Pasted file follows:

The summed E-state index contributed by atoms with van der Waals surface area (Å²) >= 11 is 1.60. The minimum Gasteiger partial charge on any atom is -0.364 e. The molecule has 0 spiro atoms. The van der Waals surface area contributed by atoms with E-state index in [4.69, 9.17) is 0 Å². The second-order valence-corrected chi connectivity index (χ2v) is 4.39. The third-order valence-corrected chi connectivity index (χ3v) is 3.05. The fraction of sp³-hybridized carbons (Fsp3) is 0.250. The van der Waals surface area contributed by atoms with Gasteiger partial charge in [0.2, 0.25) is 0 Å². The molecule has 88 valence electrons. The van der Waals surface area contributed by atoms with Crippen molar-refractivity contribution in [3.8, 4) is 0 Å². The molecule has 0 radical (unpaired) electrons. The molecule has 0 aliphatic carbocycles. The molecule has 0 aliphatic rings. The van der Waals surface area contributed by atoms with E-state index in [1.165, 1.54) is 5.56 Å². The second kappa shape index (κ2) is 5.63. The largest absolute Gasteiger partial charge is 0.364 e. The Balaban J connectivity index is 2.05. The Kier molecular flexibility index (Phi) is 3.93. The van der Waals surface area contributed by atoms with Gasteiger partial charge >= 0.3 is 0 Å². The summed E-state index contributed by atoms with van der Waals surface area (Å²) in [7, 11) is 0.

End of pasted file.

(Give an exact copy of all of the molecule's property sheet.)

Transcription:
The summed E-state index contributed by atoms with van der Waals surface area (Å²) >= 11 is 1.60. The minimum Gasteiger partial charge on any atom is -0.364 e. The molecule has 0 spiro atoms. The van der Waals surface area contributed by atoms with E-state index in [4.69, 9.17) is 0 Å². The second-order valence-corrected chi connectivity index (χ2v) is 4.39. The third-order valence-corrected chi connectivity index (χ3v) is 3.05. The fraction of sp³-hybridized carbons (Fsp3) is 0.250. The van der Waals surface area contributed by atoms with Gasteiger partial charge in [0.2, 0.25) is 0 Å². The molecule has 88 valence electrons. The van der Waals surface area contributed by atoms with Crippen molar-refractivity contribution in [3.8, 4) is 0 Å². The molecule has 0 radical (unpaired) electrons. The molecule has 0 aliphatic carbocycles. The molecule has 0 aliphatic rings. The van der Waals surface area contributed by atoms with E-state index in [1.165, 1.54) is 5.56 Å². The second kappa shape index (κ2) is 5.63. The largest absolute Gasteiger partial charge is 0.364 e. The Balaban J connectivity index is 2.05. The Kier molecular flexibility index (Phi) is 3.93. The van der Waals surface area contributed by atoms with Gasteiger partial charge >= 0.3 is 0 Å². The summed E-state index contributed by atoms with van der Waals surface area (Å²) in [7, 11) is 0.